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Cephalopod aquarists film tiny chambered nautilus hatchlings

After incubating over 150 nautilus eggs for more than 14 months, Monterey Bay Aquarium cephalopod aquarists are filming these tiny, fully-formed baby chambered nautiluses as they hatch in the aquarium’s behind-the-scenes nursery. It’s a unique sight:

No one, for example, has seen a nautilus egg in the wild—perhaps because they’re laid at depths beyond where recreational scuba divers can safely go. They can range below 100 meters (330 feet deep)—but do the young develop in warmer waters, closer to the surface, or in cooler, deeper waters?

Aquarist Ellen Umeda is experimenting with the egg and hatchling nursery environments to determine what conditions—lighting, temperature, pressure, etc—might mimic their natural habitats in the Indo-Pacific, an endeavor that will help the mollusks thrive in captivity. These behind-the-scenes work areas give all of the aquarists the time and space to better understand what the animals in their care need.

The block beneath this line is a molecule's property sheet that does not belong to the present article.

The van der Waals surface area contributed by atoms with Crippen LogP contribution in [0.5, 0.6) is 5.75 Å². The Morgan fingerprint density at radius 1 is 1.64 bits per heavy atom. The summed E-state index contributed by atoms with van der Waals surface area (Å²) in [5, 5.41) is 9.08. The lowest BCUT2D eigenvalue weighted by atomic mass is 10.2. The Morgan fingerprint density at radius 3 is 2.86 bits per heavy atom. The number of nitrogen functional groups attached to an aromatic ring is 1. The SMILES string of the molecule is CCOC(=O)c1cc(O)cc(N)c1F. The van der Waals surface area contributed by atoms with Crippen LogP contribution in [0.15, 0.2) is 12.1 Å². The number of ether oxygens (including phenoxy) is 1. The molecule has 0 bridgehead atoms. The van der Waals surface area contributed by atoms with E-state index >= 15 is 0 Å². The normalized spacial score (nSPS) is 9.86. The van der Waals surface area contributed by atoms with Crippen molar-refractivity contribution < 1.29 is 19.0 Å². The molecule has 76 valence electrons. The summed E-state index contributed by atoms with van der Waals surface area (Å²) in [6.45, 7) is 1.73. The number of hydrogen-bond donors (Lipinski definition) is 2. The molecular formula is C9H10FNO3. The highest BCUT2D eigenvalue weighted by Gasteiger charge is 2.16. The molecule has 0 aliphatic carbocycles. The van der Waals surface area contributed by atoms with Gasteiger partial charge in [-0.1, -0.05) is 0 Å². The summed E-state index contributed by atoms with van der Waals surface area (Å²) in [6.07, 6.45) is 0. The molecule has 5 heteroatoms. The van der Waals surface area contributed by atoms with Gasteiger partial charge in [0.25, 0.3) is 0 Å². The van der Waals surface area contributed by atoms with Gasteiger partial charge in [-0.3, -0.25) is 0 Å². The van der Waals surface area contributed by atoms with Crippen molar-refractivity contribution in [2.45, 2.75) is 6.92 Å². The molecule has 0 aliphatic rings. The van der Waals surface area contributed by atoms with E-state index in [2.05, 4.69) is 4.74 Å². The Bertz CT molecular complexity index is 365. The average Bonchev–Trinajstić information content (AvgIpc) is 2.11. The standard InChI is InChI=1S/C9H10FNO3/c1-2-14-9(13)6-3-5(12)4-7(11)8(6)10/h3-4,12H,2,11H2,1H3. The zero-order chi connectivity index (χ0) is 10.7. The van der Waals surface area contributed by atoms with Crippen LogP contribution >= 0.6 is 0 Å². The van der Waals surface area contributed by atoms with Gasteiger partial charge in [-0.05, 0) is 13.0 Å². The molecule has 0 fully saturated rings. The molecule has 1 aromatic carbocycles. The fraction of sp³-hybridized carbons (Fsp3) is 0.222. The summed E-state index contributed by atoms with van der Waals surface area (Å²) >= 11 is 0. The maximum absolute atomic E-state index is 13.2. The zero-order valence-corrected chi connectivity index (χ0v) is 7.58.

A bit more about chambered nautiluses from aqua.org:

The nautilus is considered to be a “living fossil,” as it has undergone little change in more than 400 million years. The nautilus dominated the ancient seas before the rise of fishes, and appeared about 265 million years before the first dinosaurs. In prehistoric times, there were about 10,000 different species of the nautilus, but only a few species survived to the present.

Next, watch Squid: Coming to Life, captured in microscopic detail, a pacific razor clam burrowing rapidly into the sand, and lots of octopus videos.

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